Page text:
Alabama is drawing closer to the creation of a medical cannabis program, which could give access to marijuana (in limited forms) to patients across the state. But when will legal cannabis be in the hands of Alabamians? Read on.
Does Alabama have medical cannabis?
It's more accurate to say that right now, the state has a medical cannabis law and a plan to get a medical cannabis industry up and running in the state.
The Alabama Legislature in 2021 approved a bill that authorized the production of medical cannabis by licensed growers, processors and distributors. When implemented, Alabamians will be able to get medical cannabis for 16 different conditions.
When will medical cannabis be available in Alabama?
The Alabama Medical Cannabis Commission (AMCC) says the earliest it could be available is late 2023.
What's the hold-up?
The commission has spent the better part of a year developing rules, regulations and databases in accordance with the 2021 law. The final rules were to be approved at an Aug. 11 meeting of the AMCC. The licensing process should begin on Sept. 1, but applications are not expected to go out until Oct. 24. Before then, the AMCC will take expressions of interest in applying.
But those are just applications.
Right. The deadline for those will be Dec. 30. The licenses themselves will be awarded next June.
When medical cannabis becomes available, how do you get it?
Physicians have the option of joining the medical cannabis program. A person who wants medical cannabis must have an ongoing patient relationship with the physician, who will have to diagnose the patient with a qualifying condition. The physician will also have to submit documentation that includes a physical exam, documentation that conventional treatments have been attempted, and a treatment plan.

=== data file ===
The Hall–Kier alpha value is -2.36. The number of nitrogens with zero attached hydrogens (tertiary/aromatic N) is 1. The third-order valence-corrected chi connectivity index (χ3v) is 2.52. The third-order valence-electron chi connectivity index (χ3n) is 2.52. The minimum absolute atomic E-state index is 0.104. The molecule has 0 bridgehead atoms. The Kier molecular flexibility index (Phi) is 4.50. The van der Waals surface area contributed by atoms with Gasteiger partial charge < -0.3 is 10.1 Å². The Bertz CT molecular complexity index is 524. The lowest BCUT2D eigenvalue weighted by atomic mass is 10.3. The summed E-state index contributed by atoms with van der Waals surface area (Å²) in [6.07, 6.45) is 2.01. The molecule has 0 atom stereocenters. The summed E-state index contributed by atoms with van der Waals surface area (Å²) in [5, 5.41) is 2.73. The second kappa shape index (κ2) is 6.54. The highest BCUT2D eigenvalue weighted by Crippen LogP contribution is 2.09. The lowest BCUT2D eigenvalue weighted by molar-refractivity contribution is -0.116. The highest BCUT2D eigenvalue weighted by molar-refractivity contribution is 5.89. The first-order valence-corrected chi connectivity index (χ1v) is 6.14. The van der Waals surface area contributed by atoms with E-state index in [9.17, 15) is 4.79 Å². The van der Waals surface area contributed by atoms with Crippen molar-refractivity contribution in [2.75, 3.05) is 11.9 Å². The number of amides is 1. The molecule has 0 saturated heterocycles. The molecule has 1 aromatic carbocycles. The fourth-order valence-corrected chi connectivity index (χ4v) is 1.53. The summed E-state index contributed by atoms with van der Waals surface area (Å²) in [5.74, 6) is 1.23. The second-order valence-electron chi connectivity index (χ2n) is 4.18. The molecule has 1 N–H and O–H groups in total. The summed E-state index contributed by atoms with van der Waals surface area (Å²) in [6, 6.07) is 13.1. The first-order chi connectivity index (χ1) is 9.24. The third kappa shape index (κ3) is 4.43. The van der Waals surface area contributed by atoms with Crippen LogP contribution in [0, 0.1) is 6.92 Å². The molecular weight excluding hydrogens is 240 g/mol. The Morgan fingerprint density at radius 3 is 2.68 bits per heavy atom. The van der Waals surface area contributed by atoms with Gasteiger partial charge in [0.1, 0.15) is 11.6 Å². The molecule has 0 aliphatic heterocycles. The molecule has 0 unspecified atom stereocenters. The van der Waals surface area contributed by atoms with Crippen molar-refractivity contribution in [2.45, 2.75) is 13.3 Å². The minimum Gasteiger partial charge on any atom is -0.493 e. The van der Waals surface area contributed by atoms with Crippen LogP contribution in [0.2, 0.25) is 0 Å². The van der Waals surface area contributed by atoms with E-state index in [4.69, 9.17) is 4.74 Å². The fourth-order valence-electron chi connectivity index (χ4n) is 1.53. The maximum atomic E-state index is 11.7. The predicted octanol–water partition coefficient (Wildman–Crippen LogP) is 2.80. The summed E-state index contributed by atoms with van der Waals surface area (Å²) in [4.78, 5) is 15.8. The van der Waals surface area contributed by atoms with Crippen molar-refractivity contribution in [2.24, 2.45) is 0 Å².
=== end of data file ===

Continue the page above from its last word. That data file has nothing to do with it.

The patient will have to sign a consent form and enter a patient registry to obtain a medical cannabis card; the maximum the state can charge for the card is $65. Patients will be able to buy medical cannabis only at licensed dispensaries.
What are the qualifying conditions?
The law allows the use of medical cannabis for treatment of:
Autism Spectrum Disorder
Cancer-related cachexia (weight or muscle loss), nausea or vomiting, weight loss, or chronic pain
Epilepsy or a condition causing seizures.
HIV/AIDS-related nausea or weight loss
Post-Traumatic Stress Disorder (PTSD)
Sickle Cell Anemia
Spasticity associated with Multiple Sclerosis or spinal cord injury
A terminal illness
A condition causing chronic or intractable pain
What to know: Alabama's authorization of medical marijuana
Does this allow recreational use of marijuana?
The law does not legalize marijuana generally.
How will marijuana be offered?
The 2021 law specifically forbids smoking medical cannabis or using it in edibles. Medical cannabis will be offered in the form of tablets, capsules, gelatins, oils, gels, creams, suppositories, transdermal patches, or inhalable oils or liquids. The law also required the gelatins to be one flavor: the AMCC has voted on peach.
Most patients will be allowed up to 50 mg of legal cannabis per day. After three months, a physician will be allowed to bump the dosage up to 75 mg. There will be no caps on dosage for those with terminal illnesses.
Contact Montgomery Advertiser reporter Brian Lyman at 334-240-0185 or firstname.lastname@example.org.
This article originally appeared on Montgomery Advertiser: Medical cannabis in Alabama: Here's what you need to know